The Palmer sisters are close. They see each other often, for shopping trips and casual suppers. They care for one another's children and houses and pets through holidays and emergencies. They lend each other books and spare heaters and clothes for special occasions. Their phones ring in a ceaseless round of chat about in-laws and job plans and anxieties and triumphs. They all agree that loyalty to one another always outweighs loyalty to boyfriends and lovers and husbands. And there are never any secrets. Not until now.
Stella tells Bridie a rumour she's heard about Liddy's new boyfriend and, in no time at all, the sisters' relationships begin to unravel. Should Liddy be told? Bridie is certain and persuades her sisters to join her in this decision. But when Liddy reacts badly, the other two backslide and Bridie becomes the outcast, bereft of the support system upon which she has based her whole life and all her values. With surgical precision and a wry intelligence Anne Fine exposes the claustrophobic and potentially duplicitous nature of close family relationships. Secrets beget secrets, after all, and the final revelations are more than anyone has bargained for.
Recommend this book
Add your recommendation
Only registered users can recommend books. Please use the buttons below to either create a new account, or sign-in to an existing account.
'Beautifully written, compulsively readable...a clever novelist at the height of her powers' - Independent
'Hugely enjoyable and disturbingly acute' - Mail on Sunday
'This lively, funny novel is one of those books that makes you wince with delight at, and horrified recognition of, Anne Fine's talent at peeling away our carefully maintained ideas of ourselves' - Observer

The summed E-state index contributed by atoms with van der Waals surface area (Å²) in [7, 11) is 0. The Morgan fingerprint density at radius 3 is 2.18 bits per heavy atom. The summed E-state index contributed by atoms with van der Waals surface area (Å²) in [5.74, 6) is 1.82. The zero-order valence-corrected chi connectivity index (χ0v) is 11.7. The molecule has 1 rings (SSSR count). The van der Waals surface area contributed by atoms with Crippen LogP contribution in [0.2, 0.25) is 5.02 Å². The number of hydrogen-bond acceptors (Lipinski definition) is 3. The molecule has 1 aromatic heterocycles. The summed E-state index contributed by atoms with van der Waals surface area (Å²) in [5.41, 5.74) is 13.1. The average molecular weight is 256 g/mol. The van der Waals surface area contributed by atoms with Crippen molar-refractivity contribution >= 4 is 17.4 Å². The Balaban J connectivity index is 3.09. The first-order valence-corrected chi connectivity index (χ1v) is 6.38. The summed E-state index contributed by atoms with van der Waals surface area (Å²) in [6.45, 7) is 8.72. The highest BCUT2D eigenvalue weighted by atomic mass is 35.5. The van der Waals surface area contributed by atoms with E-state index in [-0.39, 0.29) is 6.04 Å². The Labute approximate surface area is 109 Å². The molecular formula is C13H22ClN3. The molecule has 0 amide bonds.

'Her copious and often comical dialogue rings entirely true (a rare gift), while out of the ephemera of everyday life she constructs a tale of lasting power; Fine lives up to her name' - Financial Times
'This lively, funny novel is one of those books that makes you wince with delight at, and horrified recognition of, Anne Fine's talent at peeling away our carefully maintained ideas of ourselves' - Scotland on Sunday
Anne Fine's first novel for adults was the critically acclaimed The Killjoy. Of her other novels for adultsTaking the Devil's Advice and Telling Liddy have both been adapted for the radio. She is also a distinguished writer for young people, and has won the Carnegie Medal twice, the Whitbread Children's Award twice, the Guardian Children's Literature Award and a Smarties Prize. An adaptation of her novel Goggle-Eyes has been shown by the BBC, and Twentieth-Century Fox filmed her novel Madame Doubtfire as Mrs Doubtfire, starring Robin Williams. Her books have been translated into twenty-six languages. Between 2001 and 2003 she was the second Children's Laureate. Anne Fine has two grown-up daughters and lives in County Durham.